But, it’s not all sunshine and roses. From a development point of view, having a skill-based system can be hard to balance. Everyone knows that the level 50 is supposed to trounce the level 30 character, so that’s easier to balance (even if not necessarily fair or interesting). But, is the 200 point character supposed to win against the 100 point character? What if the 100 points are all in combat abilities, whereas the 200 point character has 150 points of tradeskill ability? You also get other problems will a skill-based system, most notably the “flavor of the week” templates. It’s human nature to want to declare something “the best”, and people will pick a particular ability as “the best”. In an open system, most people can get this ability and it may come to dominate the game. Or, people can become trapped in “groupthink” and not really be interested in trying alternatives. You do get the same thing with classes, where people declare one particular class to be “better” than others, but people are trapped into what they picked at character creation. Therefore, they may try to convince the developers that their class deserves more power. As Scott Jennings quoted Matt Firor: “Everybody that wants their character to be more powerful, raise their hands! (gleefully waves arms in air)”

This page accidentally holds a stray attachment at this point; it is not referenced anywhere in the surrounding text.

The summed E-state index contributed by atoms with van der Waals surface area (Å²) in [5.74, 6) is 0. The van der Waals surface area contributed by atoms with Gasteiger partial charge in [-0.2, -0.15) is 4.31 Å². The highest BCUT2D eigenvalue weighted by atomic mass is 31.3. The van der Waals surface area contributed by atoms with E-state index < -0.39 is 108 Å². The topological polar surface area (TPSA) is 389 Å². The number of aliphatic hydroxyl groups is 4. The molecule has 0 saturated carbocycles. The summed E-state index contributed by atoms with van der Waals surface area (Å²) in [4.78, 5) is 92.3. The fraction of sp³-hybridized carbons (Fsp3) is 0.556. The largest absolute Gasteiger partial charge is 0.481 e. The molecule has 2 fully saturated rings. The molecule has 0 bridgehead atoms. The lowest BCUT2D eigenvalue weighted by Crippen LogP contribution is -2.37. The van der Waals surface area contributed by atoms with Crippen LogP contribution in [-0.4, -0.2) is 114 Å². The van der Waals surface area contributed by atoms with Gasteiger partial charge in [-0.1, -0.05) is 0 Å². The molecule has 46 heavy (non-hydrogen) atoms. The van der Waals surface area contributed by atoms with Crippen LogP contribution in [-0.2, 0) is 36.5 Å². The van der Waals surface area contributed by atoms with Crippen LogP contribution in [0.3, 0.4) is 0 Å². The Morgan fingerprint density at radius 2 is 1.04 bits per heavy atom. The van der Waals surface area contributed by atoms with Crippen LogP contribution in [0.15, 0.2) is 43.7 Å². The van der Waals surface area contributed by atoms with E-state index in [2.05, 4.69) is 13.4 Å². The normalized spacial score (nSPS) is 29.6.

Some online RPGs actually use a hybrid system between levels and skills. For example, EverQuest 2 has levels, but each individual spell or combat art has a rating associated with it; increasing this rating increases the power of the ability. So, it’s like a level-based system with some aspect of skill mechanics. Meridian 59 is on the other end of the spectrum: you have a bunch of individual spells and skills measured by percent. However, these abilities are grouped within different “schools” and segmented into levels. You have to earn enough points in the first level to get access to the second level in each school, and so on. So, it’s a skill-based system with a concept of levels.